Central to all the beliefs we hold to as Roman Catholic Christians is that Jesus, once dead, is alive forever, and that the “new life” he offers liberates us forever from evil, sin and death. This new life, this salvation, is meant for all peoples of the earth.
This central truth is proclaimed by the Church particularly during these 50 days of Easter. Moreover, it’s meant to be proclaimed by each of us every day of the year by the way we live. The world listening to us, and more importantly watching us, should come to the conclusion: Christ is alive! To say “Christ is risen” does not mean that Jesus’ mortal life had been prolonged. His life after resurrection was so different than the life he lived, for 33 years among his follower, that they never recognize him…at least, not initially. Clearly, he was the same Jesus they had known and followed. They recognized his voice, touched him, and shared meals with him. Yet, there was something bewilderingly different about the risen Jesus. He was no longer subject to the limitations that our mortal natures, his and ours, places upon us. He could enter rooms where the doors were shut. He could appear, break bread, and disappear suddenly.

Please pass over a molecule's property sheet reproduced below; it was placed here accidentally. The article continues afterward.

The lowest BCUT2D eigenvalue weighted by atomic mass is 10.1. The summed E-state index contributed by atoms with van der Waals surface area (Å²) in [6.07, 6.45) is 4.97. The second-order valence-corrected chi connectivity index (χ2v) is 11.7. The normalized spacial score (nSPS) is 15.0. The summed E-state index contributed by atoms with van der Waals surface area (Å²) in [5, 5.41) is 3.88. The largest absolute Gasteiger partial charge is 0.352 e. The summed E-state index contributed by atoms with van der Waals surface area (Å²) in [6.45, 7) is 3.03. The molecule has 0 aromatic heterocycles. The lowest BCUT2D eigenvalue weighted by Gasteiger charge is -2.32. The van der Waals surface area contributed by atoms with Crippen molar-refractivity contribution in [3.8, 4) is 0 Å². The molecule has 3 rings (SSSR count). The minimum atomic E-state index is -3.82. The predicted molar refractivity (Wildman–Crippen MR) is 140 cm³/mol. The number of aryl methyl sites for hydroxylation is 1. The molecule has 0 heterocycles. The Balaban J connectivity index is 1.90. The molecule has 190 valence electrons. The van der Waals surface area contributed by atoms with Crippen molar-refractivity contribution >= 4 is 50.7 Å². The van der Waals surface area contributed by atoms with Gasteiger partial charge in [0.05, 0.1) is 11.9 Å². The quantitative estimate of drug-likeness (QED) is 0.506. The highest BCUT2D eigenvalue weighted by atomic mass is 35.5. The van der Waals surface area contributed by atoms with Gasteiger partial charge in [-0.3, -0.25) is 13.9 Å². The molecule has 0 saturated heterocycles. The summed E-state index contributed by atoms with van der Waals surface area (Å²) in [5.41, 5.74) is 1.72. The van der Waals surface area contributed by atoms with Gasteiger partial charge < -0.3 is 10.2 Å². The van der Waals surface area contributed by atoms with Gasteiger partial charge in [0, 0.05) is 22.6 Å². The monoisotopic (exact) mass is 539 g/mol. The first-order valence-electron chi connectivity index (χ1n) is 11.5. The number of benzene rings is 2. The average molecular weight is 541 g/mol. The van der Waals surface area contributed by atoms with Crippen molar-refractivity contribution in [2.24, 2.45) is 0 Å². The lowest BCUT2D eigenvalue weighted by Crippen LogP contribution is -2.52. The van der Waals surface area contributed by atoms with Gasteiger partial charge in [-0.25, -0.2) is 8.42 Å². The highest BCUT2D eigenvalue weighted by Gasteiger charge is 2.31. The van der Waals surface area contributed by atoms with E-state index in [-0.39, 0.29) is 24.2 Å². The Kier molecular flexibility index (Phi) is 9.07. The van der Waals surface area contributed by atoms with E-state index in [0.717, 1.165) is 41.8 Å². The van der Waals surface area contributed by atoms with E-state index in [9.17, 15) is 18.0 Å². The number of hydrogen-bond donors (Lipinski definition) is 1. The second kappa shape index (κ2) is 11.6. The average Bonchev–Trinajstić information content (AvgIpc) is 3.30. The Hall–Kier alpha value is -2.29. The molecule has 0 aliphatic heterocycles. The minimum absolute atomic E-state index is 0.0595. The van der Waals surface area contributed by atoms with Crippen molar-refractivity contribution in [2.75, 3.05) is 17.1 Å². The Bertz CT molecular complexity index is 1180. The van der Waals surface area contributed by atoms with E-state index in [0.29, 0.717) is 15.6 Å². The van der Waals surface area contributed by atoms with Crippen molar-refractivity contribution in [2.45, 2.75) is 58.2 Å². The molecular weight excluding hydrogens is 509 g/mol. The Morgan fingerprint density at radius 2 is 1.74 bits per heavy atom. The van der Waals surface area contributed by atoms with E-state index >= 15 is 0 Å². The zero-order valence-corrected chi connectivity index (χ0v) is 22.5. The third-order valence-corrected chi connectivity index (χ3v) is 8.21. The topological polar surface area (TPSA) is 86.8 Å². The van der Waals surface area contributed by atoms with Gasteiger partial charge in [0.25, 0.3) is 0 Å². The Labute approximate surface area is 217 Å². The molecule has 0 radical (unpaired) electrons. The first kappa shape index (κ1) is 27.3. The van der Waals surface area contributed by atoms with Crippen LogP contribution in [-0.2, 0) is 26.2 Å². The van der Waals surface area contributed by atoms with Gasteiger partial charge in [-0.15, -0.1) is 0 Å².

Equally intriguing is whom Jesus appeared to in his resurrected state and whom he didn’t appear to. He could have appeared to Pilate while Pilate was having breakfast with his wife, who would have turned to him and said, “I told you to have nothing to do with this man.” This would have sent shockwaves through the Roman Empire. He could have shown up at a meeting of the religious leaders, the Sanhedrin, and forced them to believe, through undeniable evidence, that he was alive. He could have appeared to Emperor Tiberius Caesar in Rome with legions of angels at his side. Powerful, convenient, and expedient as these appearances would have been, they never occurred.
Instead, God allowed Jesus to appear “not to all the people, but to those chosen by God as witnesses” (Acts 10:41). God allowed the risen Jesus to appear to only those who had a prior link to Jesus, a previous bond of love and friendship. Those who didn’t know him and those who opposed him during his mortal life simply never got to see him as the Risen One. It’s not that Jesus deliberately avoided some people. It’s just that these people could not see him. Had members of the Sanhedrin or officers of Pilate’s court been in the upper room when the risen Lord appeared to the apostles, I don’t think they would have seen Jesus. At their disposal, the disciples had a “third eye,” the eye of faith. The disciples may have lost hope in Jesus after he died, but they never lost their love and faith in him. And it was this love and faith that gave them the discerning eye that enabled them to recognize him, when other could not. Believe it or not, you are one of God’s chosen witnesses.